Mainframe to CLOUD: Mainframe computing took off in the 1950s and gained much prominence through-out the 1960s. Corporations such as IBM (International Business Machines), Univac, DEC (Digital Equipment Corporation), and Control Data Corporation started developing powerful mainframe systems. These mainframe systems mainly carried out number-crunching for scientists and engineers. The main programming language used was Fortran. Then in the 1960s, the notion of database systems was conceived and corporations developed database systems based on the network and hierarchical data models. The database applications at that time were written mainly in COBOL.
In the 1970s, corporations such as DEC created the notion of mini-computers. An example is DEC's VAX machine. These machines were much smaller than the mainframe systems. Around that time, terminals were developed. This way, programmers did not have to go to computing centers and use punch cards for their computations. They could use their terminals and submit the jobs to the computing machines. This was a huge step forward. It was also during this time that languages such as C and operating systems such as UNIX were developed.
A significant development in the late 1970s was the emergence of the personal computer. This resulted in Apple Computers. Soon after, IBM developed its own personal computers. Microsoft developed the DOS operating system for these IBM machines. Powerful workstations were developed in the early 1980s by corporations such as Sun Microsystems, Apollo, and HP (Hewlett Packard). Database systems based on the relational data model were developed by corporations such as IBM and Oracle. By the mid-1980s, computers were poised to take over the world.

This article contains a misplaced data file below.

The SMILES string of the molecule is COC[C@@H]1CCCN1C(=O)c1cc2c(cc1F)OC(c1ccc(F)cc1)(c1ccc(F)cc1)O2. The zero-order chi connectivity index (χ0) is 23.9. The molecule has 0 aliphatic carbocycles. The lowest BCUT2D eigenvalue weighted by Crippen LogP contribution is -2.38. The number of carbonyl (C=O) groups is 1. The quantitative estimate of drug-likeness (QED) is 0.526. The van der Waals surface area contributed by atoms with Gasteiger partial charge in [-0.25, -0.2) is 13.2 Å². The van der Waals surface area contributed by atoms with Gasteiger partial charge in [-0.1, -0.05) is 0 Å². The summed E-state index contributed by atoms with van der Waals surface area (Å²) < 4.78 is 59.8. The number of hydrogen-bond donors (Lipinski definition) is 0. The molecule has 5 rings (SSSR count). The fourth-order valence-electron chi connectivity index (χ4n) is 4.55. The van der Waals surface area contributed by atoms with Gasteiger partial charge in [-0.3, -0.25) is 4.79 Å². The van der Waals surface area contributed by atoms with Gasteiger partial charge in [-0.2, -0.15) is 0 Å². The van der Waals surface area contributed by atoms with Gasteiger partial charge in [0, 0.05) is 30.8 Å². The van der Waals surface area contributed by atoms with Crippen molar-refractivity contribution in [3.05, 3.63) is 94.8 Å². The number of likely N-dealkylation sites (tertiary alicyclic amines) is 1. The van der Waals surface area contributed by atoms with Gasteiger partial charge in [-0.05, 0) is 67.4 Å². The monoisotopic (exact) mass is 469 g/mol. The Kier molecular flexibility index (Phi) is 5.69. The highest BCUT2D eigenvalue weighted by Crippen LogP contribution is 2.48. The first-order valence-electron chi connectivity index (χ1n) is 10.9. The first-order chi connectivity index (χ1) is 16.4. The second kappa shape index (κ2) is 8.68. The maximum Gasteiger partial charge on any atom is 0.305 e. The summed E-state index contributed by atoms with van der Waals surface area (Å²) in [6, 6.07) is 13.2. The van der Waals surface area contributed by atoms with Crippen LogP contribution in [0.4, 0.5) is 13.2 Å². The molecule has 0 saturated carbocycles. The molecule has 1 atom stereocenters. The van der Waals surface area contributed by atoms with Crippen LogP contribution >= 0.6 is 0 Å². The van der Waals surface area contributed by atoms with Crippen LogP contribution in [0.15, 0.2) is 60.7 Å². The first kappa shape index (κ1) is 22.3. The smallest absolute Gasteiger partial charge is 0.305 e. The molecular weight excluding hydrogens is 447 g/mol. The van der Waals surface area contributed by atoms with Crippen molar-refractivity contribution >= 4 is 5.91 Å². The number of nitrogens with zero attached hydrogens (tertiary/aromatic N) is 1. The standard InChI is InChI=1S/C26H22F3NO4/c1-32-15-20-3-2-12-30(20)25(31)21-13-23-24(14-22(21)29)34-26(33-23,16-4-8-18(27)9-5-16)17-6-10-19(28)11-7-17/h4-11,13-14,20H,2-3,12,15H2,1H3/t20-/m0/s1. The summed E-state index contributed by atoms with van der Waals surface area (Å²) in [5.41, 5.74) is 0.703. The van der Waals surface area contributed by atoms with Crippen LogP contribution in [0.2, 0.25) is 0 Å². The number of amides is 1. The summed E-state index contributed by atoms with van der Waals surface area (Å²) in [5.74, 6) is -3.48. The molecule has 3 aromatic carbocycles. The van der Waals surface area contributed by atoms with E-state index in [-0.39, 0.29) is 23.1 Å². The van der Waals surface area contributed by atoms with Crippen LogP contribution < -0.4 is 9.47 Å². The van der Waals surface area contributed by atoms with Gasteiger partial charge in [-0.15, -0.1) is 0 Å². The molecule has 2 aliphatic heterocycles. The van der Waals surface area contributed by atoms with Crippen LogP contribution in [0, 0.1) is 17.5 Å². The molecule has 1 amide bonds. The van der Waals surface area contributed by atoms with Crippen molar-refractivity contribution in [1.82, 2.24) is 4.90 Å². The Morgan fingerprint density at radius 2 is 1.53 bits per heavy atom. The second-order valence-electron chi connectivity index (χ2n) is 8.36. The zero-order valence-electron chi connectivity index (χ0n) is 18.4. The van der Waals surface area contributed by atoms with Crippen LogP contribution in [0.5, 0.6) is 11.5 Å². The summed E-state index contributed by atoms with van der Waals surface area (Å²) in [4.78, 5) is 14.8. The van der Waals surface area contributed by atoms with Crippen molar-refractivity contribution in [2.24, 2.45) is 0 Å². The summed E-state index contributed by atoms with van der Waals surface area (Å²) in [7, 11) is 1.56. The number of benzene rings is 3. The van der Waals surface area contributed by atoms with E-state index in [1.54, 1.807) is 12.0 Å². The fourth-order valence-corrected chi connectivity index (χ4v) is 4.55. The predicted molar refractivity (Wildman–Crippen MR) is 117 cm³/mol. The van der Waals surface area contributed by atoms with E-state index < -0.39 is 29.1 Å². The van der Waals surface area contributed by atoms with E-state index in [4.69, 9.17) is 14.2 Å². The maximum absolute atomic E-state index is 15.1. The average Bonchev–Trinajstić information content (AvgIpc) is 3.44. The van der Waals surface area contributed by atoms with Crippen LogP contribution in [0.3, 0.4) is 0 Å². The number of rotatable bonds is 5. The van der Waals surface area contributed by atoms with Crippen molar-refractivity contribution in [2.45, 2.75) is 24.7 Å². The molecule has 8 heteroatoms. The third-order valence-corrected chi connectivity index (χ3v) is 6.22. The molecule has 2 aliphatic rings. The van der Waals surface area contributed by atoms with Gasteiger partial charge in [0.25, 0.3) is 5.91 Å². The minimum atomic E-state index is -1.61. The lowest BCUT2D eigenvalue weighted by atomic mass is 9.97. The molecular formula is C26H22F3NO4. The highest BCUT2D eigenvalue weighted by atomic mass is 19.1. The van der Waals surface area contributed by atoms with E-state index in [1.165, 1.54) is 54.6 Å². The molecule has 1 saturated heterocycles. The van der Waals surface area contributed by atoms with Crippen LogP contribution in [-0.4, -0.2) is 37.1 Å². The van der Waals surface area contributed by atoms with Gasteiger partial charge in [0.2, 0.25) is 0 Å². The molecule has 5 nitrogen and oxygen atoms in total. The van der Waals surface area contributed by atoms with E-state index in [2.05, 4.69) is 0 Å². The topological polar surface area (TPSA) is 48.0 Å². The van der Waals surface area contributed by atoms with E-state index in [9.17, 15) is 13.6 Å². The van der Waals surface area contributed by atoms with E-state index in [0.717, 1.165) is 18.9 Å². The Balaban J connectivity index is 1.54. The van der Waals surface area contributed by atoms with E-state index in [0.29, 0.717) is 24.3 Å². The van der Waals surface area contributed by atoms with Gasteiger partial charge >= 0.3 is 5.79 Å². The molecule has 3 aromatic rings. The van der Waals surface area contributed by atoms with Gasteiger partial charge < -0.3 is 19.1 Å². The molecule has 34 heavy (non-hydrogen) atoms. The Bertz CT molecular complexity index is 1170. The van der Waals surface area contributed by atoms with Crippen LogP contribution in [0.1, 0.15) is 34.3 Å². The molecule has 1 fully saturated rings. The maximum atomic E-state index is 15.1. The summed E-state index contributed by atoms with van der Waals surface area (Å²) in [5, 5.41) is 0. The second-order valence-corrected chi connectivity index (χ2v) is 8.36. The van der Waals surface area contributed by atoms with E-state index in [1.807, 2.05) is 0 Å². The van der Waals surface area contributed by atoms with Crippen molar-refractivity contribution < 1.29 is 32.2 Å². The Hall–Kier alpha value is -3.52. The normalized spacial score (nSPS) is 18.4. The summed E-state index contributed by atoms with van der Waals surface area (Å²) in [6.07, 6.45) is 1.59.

With the invention of the Internet by DARPA (Defense Advanced Research Projects Agency), networked systems gained momentum in the 1970s and the early products came out in the 1980s. Computers were networked together and were communicating with each other and exchanging messages through what is now known as email. Several applications were developed for these distributed systems. The idea was to utilize the resources and carry out a computation in multiple machines. The late 1980s also saw the emergence of parallel computing.
A computing paradigm that exploded in the early 1990s was the distributed object paradigm. Here, computers were encapsulated as objects. This way objects communicated with each other by exchanging messages. This work resulted in consortia such as the Object Management Group [OMG] to be formed. It was at this time that object-oriented languages such as Smalltalk and C++ rose to prominence.
Evaluation of WWW
In the early 1990s, one of the major innovations of the twentieth century was initiated and that was the World Wide Web (WWW). Tim Berners Lee, the inventor of the WWW was a programmer at CERN in Geneva, Switzerland. He started a project to support physicists sharing data. This project resulted in the WWW. Around the same time, programmers at the University of Illinois National Computing Center developed the MOSAIC browser. These two innovations resulted in ordinary people using the WWW to query and search for information. The late 1990s saw the emergence of several search engines such as Alta Vista and Lycos. Then two researchers from Stanford University started a company called Google that is now the largest web search company in the world. Java became one of the popular programming languages.
The late 1990s also saw what is now called the dot-com boom. Several companies that provided services were formed and this resulted in electronic commerce. However, the infrastructure technologies were not mature at that time and, as a result, many of these companies did not survive. In the late 1990s and early 2000s, the notion of web services based on the service paradigm was created. With the service technologies, better infrastructures were built for e-commerce. Corporations were providing services to the consumer based on the service paradigm.
Developments in services computing, distributed computing, and the WWW have resulted in cloud computing. The idea was to provide computing as a service just like we use electricity as a service. That is, a cloud service provider would provide different levels of service to the consumer. The service could be to use the cloud for computing, for database management, or for application support such as organizing one's finances.
Layers of CLOUD platform
- Cloud application
- Cloud data layer
- Cloud storage layer
- Cloud operating system and hypervisor layer